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Predicting S.C. Primary Winner Virtually Impossible
By Richard Morin
Washington Post Polling Director
Monday, February 14, 2000
Voters in South Carolina primaries like to say they correct the mistakes of voters in New Hampshire primaries. Pollsters, smarting from a generally dismal showing in New Hampshire, hope South Carolina will make things right for them as well.
Good luck. Polling in New Hampshire is tough. Polling in South Carolina -- particularly this year -- is virtually impossible. Here's why. Any registered voter can vote in the Republican primary, regardless of party affiliation. That spells potential disaster for pollsters, who live or die by their ability to define through their questions the population of likely voters and then measure their preferences.
In a typical year, that means interviewing Republicans who regularly vote in primary elections and who intend to vote in this year's primary. Independents and Democrats largely can be ignored. Dave Woodard, a Clemson University political scientist who directs the Palmetto Poll, says independents traditionally have not been a factor in South Carolina primaries. Not so, this year, he says.
Recent surveys suggest that three factors may conspire to rewrite political history in South Carolina, and perhaps send some of America's boldest pollsters into retirement.
The first is the compelling personal biography of Arizona Sen. John McCain, who already is in the record books by virtue of his 19-point shellacking of Gov. George W. Bush in New Hampshire. His story induces the kind of whopper turnout among independents that made those New Hampshire pre-election tracking polls so wrong. Currently in South Carolina, McCain leads Bush by a whopping 57 percent to 33 percent margin among political independents, who constitute about one in four likely GOP primary voters, according to the latest Post-ABC News poll in South Carolina.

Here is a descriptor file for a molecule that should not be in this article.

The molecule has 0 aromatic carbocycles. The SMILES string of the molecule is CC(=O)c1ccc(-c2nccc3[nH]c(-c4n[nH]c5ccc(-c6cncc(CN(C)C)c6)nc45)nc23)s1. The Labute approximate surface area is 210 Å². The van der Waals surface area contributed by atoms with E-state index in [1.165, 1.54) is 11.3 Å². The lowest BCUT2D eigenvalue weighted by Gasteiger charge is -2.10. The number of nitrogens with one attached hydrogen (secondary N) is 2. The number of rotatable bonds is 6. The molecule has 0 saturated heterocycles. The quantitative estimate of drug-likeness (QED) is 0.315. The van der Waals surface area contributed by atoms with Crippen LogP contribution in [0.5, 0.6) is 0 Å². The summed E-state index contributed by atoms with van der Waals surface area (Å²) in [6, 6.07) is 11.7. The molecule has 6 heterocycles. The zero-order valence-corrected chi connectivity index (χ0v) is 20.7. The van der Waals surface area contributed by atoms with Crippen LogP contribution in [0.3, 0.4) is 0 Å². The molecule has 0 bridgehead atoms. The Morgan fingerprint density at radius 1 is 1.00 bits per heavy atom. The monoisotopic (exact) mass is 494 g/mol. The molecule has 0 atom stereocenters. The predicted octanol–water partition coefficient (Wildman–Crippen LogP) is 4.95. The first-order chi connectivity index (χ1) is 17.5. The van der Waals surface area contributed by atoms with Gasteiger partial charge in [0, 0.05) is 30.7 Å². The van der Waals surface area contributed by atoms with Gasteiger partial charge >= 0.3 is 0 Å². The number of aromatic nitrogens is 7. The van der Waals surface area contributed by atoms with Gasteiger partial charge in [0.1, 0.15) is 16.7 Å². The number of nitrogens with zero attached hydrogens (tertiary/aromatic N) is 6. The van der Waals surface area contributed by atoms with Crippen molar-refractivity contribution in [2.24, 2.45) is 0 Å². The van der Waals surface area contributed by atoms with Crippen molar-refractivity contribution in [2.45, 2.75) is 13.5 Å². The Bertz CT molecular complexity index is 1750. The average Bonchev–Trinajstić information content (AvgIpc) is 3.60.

McCain, a former prisoner of war, also puts in play military veterans, who represent about one in eight adults in South Carolina. He currently leads Bush 52 percent to 41 percent among veterans. Among non-vets, he's tied with Bush in the Post-ABC poll.
These data also suggest that McCain is luring a small but potentially significant number of vets who are Democrats to vote in the GOP primary. Overall, about 8 percent of those who say they plan to vote in the South Carolina Republican primary are Democrats. Half of these party-jumpers are veterans or live in households that includes a military vet, and a lopsided majority of these vet Dems are voting for McCain.
The second factor that spells trouble for Bush and for pollsters is that South Carolina Democrats have canceled their primary, opting instead for caucuses. Woodard suggests this may free up thousands of independents and weak Democrats for the Republican primary. That's why he's telling reporters that the GOP primary is too close to call, even though his Palmetto Poll found Bush with a 20-point advantage barely a month ago.